How the Kingdom is dealing with COVID-19 medical waste

Rise in pandemic-era medical and household waste requires a wide-scale response to protect the community

(Photo: Freepik)
AMMAN — While standard COVID-19 response procedures include strict lockdown, testing procedures, and hospital facilities, an often-overlooked element is medical and household waste management. اضافة اعلان

In Jordan, the average daily medical waste production per bed in some hospitals during the pandemic increased between 3 to 10 times compared to the quantities generated under normal conditions, according to Jordan’s Economic and Social Council’s 2020 country status report.

Healthcare waste, as defined by World Health Organization guidelines, includes all waste generated within healthcare facilities, research centers, and laboratories related to medical procedures. It also includes healthcare waste generated in households.

“The waste generated during the pandemic is large and difficult to manage, and so it is important that this does not enter the environment,” said biosafety and biosecurity expert and team leader at the Eastern Mediterranean Public Health Network, Tariq Sannouri, in an interview with Jordan News. “We still don’t know a lot about this virus; seeing as it is an infectious biological disease, it must be properly gotten rid of.”

If medical waste such as disposable masks and plastic gloves are discarded as general waste, there is a risk to landfill workers, medical workers, and anyone who comes into contact with these potentially contagious items, Sannouri explained. All biological samples are therefore always assumed to be infectious.

Sannouri said that both governmental and private entities now need to play a role in treating, transporting, and discarding medical waste in Jordan.

Conditions created by the pandemic significantly increased this waste, said Ministry of Environment spokesperson Ahmad Obeidat in an interview with Jordan News, which posed challenges that led to collaboration for collection and transportation of waste.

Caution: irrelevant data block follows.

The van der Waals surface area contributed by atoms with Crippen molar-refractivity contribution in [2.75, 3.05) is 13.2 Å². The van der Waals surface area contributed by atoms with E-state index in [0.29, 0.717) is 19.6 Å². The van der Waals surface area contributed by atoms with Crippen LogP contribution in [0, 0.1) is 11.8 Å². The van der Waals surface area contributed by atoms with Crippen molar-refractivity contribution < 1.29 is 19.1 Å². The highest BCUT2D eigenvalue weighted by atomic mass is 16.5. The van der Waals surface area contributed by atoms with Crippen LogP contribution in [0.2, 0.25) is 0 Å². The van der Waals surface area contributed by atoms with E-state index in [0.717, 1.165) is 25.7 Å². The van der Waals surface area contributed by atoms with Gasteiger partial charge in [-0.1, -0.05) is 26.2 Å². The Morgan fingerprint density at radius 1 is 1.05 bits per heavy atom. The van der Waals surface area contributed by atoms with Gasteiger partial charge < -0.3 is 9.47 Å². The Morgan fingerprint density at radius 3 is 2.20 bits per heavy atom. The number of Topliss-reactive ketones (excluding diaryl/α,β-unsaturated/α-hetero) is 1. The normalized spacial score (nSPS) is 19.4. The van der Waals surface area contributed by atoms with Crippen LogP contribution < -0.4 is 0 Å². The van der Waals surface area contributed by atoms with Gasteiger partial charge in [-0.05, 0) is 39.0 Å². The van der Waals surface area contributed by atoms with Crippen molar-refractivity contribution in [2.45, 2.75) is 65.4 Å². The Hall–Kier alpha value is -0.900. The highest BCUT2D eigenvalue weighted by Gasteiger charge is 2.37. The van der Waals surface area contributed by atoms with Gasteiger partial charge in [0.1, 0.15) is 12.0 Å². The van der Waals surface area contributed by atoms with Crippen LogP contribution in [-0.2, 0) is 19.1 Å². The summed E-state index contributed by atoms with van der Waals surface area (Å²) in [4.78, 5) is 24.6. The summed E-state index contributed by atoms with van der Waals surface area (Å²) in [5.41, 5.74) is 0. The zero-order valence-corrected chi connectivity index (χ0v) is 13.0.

“Private companies that deal with medical waste have to be authorized by the Ministry of Environment before collaborating with governmental and private entities,” Obedat said.

 The protocols adopted by Jordan, he added, are within the standards set by global institutions.

The procedures are then followed by hospitals and institutions throughout Jordan. “Medical waste is disposed of according to the Ministry of Health protocols regarding medical waste,” head of the private hospital association, Fawzi Hamouri, told Jordan News. Correct sorting of waste, using designated waste bags, and treating biological waste through autoclave technologies, he added, are essential tactics to make the waste less dangerous.

Hospitals across the nation witnessed this significant rise in medical waste during the COVID-19 pandemic firsthand. “We used to generate around 100 to 150kg daily of waste, it has now reached around 200 to 300kg a day,” said Abdulhadi General Hospital CEO Rafat Nimer in an interview with Jordan News.

“This quantity doubled as everything that enters the rooms of COVID-19 patients is counted as medical waste,” said Nimer.

 “Even the disposable plates and spoons; they are no longer general waste, because they are infectious.”

While the hospital currently contracts a private company that specializes in the treatment and discarding of medical waste, it is working on acquiring proper devices to treat the waste within the hospital. “This solution lowers the risks and is better for the environment,” Nimer said. “It directly treats waste with no transportation.”

Another issue, experts agree, is household-generated COVID-19 waste.

“Infectious waste generated from households and public places during the COVID-19 pandemic includes potentially contaminated materials,” states the United Nations Environment Program COVID-19 waste management report. This includes masks, gloves, tissues, disposable clothes, and other personal protective equipment.

In addition to being a health risk, the improper discarding of household medical waste is an environmental concern. “We often see masks discarded in the streets and this will cause an environmental catastrophe in the future,” Nimer said. “We should look into recycling these masks or designating areas for this waste.”

The onset of the coronavirus pandemic resulted in some environmental benefits, including the reduction in pollutants generated by transportation, said Abdul Ghani Albaali, professor in environment technology and management at Princess Sumaya University for Technology.

However, the non-biodegradable quality of the materials used for masks and gloves, for example, is an issue. “The government should have more awareness campaigns to encourage proper discarding as these are considered hazardous materials,” Abaali said.

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